4885-libraryviewI don’t have an eBook reader, mainly because I don’t buy enough new books to justify the cost.  But when I checked back to the Toronto Public Library recently, lo and behold they’ve instituted an eLibrary.

Which makes me absolutely chuffed.  I live exactly 14,242 kilometres away from Toronto, and yet my resident status allows me to borrow books from the library as if I were still there.  This makes up for all the deficiencies, of which, I’m sorry to say, there are quite a few.

Most of the problems involve the nuts and bolts of e-borrowing.  The formats.  The lending periods.  The hold notification system.  And the fact that you can’t return anything unless it’s in Adobe EPUB or PUB format, which is bloomin’ annoying.  Yeah, I know it’s a copyright issue.  But it’s still a pain in the ass.  There’s also the fact that since I don’t have an eReader, my reading is limited to my computer screen, and it is hell on the eyes.  And I mean hell.

The other big issue is the selection, powered by Overdrive, which is growing but still nowhere near satisfying.  The audiobook collection is quite extensive, but the TPL Overdrive popular music selection numbers exactly six, of which five are Sarah McLachlan.  (Don’t ask about the movies.)  I’ll also mention that of the 119 romance novels listed, I’d say about twenty don’t qualify as such.  Paulo Coehlo?  Uh, no.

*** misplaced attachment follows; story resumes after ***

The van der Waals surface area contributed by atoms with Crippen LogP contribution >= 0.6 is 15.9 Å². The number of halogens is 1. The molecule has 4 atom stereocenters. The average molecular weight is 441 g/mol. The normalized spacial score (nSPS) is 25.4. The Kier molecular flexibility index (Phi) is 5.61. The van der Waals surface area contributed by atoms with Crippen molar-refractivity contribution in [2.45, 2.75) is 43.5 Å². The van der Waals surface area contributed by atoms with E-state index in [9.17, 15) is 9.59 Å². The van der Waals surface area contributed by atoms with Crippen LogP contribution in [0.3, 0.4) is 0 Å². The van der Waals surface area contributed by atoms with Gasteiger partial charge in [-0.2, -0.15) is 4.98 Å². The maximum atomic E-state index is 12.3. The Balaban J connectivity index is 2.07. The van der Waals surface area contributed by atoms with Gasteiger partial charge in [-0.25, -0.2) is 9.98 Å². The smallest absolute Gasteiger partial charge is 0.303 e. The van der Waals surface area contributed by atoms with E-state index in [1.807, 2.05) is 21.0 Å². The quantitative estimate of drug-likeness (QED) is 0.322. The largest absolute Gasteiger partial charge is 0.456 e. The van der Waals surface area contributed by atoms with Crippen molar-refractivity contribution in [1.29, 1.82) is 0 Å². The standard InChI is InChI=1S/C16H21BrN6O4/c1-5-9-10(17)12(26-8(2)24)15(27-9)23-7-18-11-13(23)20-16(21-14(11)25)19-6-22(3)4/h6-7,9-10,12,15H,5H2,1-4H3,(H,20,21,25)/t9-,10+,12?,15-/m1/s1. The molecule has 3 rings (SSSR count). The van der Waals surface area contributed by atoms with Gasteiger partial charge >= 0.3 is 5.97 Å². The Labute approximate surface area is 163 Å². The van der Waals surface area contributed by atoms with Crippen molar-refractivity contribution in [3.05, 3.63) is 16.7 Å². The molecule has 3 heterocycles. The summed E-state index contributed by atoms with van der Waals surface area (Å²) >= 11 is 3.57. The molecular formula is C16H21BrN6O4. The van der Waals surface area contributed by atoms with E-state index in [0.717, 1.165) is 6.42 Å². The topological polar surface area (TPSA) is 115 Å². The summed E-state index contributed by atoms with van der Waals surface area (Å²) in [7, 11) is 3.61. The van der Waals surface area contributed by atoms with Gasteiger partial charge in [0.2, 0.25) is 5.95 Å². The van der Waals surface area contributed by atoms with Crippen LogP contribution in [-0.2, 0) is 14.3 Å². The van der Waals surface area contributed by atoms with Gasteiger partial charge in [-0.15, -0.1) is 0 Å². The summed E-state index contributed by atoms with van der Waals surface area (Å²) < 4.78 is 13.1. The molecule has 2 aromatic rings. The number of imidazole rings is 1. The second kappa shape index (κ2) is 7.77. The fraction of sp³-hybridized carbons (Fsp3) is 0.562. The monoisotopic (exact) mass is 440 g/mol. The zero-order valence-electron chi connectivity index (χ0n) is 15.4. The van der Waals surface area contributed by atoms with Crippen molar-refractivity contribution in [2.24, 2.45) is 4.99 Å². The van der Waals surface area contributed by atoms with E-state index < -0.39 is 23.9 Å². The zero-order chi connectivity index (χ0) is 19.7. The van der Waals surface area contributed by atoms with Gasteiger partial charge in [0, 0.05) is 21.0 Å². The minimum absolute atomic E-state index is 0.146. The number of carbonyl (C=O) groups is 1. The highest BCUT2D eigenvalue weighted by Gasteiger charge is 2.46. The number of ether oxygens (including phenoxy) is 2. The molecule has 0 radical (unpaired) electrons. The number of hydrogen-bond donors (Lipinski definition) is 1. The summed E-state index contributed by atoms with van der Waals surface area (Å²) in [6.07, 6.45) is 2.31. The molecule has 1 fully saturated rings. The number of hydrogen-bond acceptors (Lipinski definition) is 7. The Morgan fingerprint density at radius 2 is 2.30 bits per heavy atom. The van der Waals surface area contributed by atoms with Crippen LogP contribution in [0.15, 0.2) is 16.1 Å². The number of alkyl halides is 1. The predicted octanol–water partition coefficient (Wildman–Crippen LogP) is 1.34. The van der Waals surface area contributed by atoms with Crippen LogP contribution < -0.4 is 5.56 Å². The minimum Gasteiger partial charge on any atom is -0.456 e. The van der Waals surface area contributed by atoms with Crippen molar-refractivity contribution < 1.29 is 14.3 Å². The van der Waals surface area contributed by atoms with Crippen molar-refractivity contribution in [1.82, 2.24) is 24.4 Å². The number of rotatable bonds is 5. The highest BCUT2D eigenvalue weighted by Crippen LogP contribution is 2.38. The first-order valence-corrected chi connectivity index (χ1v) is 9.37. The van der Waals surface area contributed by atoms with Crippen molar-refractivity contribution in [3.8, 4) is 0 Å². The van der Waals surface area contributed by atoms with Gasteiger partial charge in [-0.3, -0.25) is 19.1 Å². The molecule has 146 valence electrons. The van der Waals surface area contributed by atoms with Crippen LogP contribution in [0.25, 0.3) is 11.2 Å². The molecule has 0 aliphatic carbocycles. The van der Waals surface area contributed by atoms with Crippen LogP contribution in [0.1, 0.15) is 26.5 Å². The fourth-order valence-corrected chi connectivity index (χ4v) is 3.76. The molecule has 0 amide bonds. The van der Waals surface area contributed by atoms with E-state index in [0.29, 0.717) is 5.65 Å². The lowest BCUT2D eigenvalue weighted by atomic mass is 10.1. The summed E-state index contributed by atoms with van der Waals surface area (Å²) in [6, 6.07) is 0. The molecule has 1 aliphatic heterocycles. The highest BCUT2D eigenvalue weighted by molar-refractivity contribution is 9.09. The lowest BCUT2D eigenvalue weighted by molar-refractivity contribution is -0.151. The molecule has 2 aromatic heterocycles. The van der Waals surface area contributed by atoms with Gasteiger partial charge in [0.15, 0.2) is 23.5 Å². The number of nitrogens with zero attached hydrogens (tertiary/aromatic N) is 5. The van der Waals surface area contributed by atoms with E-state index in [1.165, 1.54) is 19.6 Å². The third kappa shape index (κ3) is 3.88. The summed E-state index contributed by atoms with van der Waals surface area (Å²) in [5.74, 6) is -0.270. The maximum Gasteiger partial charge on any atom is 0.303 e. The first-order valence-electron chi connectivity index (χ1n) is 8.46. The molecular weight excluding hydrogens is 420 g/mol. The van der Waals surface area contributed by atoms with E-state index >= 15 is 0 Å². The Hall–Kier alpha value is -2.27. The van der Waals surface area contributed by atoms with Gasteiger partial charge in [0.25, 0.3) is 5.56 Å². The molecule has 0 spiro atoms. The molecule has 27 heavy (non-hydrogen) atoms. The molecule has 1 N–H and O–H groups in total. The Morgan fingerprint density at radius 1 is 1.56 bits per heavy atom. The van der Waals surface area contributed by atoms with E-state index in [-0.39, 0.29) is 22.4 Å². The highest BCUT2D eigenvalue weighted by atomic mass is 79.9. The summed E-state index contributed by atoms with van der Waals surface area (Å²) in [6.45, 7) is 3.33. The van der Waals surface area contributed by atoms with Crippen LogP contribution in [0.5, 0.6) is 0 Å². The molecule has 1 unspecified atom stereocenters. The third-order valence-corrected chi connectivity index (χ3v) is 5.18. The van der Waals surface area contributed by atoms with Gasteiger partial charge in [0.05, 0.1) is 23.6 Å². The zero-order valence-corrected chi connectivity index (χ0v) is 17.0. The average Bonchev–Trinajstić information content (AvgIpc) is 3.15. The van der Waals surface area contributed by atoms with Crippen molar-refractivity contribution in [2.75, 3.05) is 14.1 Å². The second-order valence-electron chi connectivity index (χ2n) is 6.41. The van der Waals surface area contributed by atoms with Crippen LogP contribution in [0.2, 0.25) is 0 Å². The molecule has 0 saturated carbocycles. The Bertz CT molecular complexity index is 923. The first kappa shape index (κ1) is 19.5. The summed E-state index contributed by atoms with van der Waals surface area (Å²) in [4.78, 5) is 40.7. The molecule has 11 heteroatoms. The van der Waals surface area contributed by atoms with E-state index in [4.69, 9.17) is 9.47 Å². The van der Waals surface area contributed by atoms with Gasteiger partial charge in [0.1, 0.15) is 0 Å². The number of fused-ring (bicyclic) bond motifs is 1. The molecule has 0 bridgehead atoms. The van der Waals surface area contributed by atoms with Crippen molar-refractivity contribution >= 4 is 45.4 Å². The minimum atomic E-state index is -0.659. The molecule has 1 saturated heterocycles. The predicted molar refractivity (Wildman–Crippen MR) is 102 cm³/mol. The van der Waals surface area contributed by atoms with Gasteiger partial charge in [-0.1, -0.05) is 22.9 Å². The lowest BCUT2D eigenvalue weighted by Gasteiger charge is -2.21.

Doing a little research, it seems that the larger cities also use Overdrive.  At the last count the Los Angeles Public eLibrary listed 257 romance novels, Chicago 419, New York over 1300, and Seattle (bless their hearts) a whopping 2376.  I’ll be patient, because I can tell Toronto is adding new books every week, and it takes time and money to acquire books.

Now obviously, if you have an eReader or live in a different city then some (or even all) of these problems will disappear.  But honestly, despite all of this, I don’t care.  For libraries, eBooks represent near-eternal shelf life.  And for readers, we can still do the main library stuff – borrow, return, and even copy audiobooks and music CDs – as if you borrowed the item itself.  When you get down to it, that’s all that matters.

Does your library have eBooks available?  Do you/would you make use of it?

– Jean AAR

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